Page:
Many good points are made, some of which I believe we in Britain ought to be asking ourselves. Why, Mr Blair, have you been unable to convince your fellow MPs? Why has America and the UK failed to convince a great deal of the rest of the world that this is a proper course of action? While I have no doubt that there is much that can not be made public, the fact that we have failed to convince foreign leaders of the rightness of our approach is, to me, the most serious cause for concern. If we have to go to war, I would like to believe that it is being done with the backing of the world. The current talk of re-building the Middle East seems to be the worst kind of message coming from the West, and especially the US. Who gave them (or, indeed, us) the right?

Although I don’t like it, I am not anti-war. But war only if appropriate and only when all other reasonable actions have been taken. Then, with the support of the rest (or at least a majority) of the world, I would concede war is necessary. Until it does, we have to be very careful indeed.

As Mr Kiesling says, it all smells suspiciously like something in Vietnam. And we know how that ended up, don’t we?

Continue reading “Dear Mr. Secretary”

Elsewhere: The Kenneth Williams Diaries

The diaries are very well written and Davies’ editing not intrusive. Williams certainly didn’t appear to edit himself and the result is a frank and articulate book.

In my quest to ensure that I review every book that I read for Amazon (because I find other people’s reviews very useful) I’ve added my latest. It’s for the Kenneth Williams Diaries. I seemed to be reading them for ages – there are forty years worth of entries. It’s interesting for me because, during the time I was reading them I have also been maintaining this blog. While this isn’t quite a diary, the process is very similar and one paragraph in the diaries struck me as interesting:

The preoccupation with diary writing is caused by various things: the desire to keep a record which can be useful later, and committing to paper what can’t be communicated to a mentor … oh! all kinds of reasons, but fundamentally it is about loneliness.

Is it? Maybe it is. Who knows?

The Kenneth Williams Diaries, Edited by Russell Davies (Harper Collins, 1993)

Kenneth Williams DiariesI honestly think Kenneth Williams was unique. He certainly seemed to hate much about himself and didn’t have a great deal of time for a lot of other people. Sadly, the Diaries’ reputation precedes them and I expected more of the bitchiness that he is – supposedly – famed for. Despite that, there is plenty of Kenneth’s acid tongue in this book. His barbs are aimed squarely at his fans, his colleagues and the shows he felt obliged to work in. Some of the most intriguing insights are those that relate to the Carry On film series. Before Carry On made him famous, he was a well-respected stage actor. The Carry On films made him legendary (and wealthy) but he often felt they were beneath him.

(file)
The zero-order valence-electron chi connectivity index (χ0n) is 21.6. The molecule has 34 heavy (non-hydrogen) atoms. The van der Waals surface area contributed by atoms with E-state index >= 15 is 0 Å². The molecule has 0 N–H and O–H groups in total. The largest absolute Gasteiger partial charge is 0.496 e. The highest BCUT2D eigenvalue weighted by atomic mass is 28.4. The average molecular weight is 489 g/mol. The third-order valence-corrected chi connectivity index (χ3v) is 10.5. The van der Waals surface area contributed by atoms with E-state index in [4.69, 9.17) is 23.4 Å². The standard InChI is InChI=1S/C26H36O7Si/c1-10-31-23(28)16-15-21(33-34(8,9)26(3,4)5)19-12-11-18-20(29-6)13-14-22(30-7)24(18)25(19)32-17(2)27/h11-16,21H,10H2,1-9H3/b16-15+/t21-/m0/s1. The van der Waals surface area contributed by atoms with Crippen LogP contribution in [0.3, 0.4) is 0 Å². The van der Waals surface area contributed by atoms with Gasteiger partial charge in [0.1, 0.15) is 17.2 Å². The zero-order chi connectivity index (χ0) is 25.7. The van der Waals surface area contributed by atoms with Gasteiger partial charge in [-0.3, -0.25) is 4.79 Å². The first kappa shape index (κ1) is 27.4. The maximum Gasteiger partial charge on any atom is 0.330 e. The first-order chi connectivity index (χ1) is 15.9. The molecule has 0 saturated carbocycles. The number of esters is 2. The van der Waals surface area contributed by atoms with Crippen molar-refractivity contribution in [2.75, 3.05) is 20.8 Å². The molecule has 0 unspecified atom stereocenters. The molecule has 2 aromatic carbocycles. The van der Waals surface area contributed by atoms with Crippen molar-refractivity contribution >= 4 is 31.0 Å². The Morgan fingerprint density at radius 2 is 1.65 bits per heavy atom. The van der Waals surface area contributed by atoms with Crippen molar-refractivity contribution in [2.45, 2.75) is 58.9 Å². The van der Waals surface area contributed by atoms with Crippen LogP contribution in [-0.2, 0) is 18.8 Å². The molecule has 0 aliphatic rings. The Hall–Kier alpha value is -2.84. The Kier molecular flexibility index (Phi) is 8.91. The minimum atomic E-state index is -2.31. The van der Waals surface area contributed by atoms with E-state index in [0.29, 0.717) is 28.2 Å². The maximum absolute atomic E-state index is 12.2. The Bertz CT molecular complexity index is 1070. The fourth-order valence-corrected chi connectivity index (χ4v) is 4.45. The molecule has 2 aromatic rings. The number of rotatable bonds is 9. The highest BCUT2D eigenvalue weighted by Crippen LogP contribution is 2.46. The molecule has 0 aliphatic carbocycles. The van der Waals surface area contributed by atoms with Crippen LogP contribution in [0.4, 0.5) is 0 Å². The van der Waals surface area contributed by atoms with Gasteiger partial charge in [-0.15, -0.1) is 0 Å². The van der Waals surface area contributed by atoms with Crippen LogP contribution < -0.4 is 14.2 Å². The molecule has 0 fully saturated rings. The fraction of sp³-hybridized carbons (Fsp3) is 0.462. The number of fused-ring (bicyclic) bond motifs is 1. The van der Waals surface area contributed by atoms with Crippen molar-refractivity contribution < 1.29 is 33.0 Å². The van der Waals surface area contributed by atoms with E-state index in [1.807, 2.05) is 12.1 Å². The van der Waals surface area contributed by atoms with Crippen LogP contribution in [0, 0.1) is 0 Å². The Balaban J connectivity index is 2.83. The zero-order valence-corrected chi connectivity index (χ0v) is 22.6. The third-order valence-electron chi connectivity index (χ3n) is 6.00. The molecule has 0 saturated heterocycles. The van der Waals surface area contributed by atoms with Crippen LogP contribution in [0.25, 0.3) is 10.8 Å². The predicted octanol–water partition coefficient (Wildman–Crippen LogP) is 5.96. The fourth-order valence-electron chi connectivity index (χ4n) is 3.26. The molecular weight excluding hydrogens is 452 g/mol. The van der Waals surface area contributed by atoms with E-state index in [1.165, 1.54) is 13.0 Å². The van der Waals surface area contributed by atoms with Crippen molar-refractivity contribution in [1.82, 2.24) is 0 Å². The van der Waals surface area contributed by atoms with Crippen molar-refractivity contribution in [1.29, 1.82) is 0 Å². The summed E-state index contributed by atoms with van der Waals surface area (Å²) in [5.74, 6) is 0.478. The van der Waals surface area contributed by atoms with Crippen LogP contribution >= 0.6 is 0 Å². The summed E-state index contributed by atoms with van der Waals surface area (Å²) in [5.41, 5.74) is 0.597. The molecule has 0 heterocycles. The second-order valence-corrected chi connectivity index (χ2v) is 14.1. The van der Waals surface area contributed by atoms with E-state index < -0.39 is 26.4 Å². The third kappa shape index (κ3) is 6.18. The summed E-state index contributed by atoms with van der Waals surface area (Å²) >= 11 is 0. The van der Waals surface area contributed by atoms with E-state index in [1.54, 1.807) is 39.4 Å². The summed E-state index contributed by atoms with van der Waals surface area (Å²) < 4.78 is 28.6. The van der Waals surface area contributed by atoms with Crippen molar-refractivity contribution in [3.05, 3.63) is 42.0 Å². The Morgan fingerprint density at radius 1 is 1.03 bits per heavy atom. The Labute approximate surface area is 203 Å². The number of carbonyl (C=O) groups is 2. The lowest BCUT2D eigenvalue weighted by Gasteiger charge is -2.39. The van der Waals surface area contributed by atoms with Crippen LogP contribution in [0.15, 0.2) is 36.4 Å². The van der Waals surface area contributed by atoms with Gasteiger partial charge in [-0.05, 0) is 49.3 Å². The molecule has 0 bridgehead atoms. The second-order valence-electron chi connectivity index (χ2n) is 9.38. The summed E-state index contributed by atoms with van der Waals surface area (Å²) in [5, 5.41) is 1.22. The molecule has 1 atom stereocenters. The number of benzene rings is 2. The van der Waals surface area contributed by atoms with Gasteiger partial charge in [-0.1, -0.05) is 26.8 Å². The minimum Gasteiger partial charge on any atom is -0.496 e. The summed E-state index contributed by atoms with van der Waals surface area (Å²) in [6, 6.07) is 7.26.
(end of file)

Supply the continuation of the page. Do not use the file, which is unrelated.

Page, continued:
Kenneth is well aware of his own nature. On 20 March 1987 he writes, “Everyone was v. nice to me … it is extraordinary that I’m so liked because I’m invariably rude & tetchy” and that sums up much of the book. You get a sense of love for the theatre, plays, and poetry and even for some of the work. However he is also offensive to many and seemed to have few good words for much of British Theatre. Much of the hate is due to an inner turmoil over the lack of companionship in his life (“Never to speak of my love for a man”) and some from the frustrations of his nature. Obsessed by noise and cleanliness the very act of living seems painful – and in the end his illness and genuine pain appear to get too much for him.

The diaries are very well written and Davies’ editing not intrusive. Williams certainly didn’t appear to edit himself and the result is a frank and articulate book. Words seem to flow easily which is, perhaps, not surprising for a man who made a living in the final years of his life from his large collection of humorous anecdotes. Spanning over forty years it’s hard to keep track of the players in Kenneth’s life and at 800 pages it’s not a light read. Nevertheless, the diaries are a vivid, malicious and (at times) very funny read into the world of a man who, in his day, was considered outrageous.

Film: Daredevil

I really can’t be sure what made this film fail for me. Maybe it was too dark for a super-hero flick or maybe that the story was not compelling. Maybe it was the fact that at least one villain survived for a sequel in a far too obvious fashion.

I was very surprised that I did not enjoy Daredevil more. It’s darker and more disturbing than many a super-hero flick and while this, for some, may be the appeal, it just didn’t do it for me. It’s also oddly constructed. We first meet the superhero as he collapses on the floor of a church. Why? Well, he’s half way through a battle with one of the villains – Bullseye (an Irish hitman capable of killing talkative old ladies on planes with nothing more than his finger and a peanut).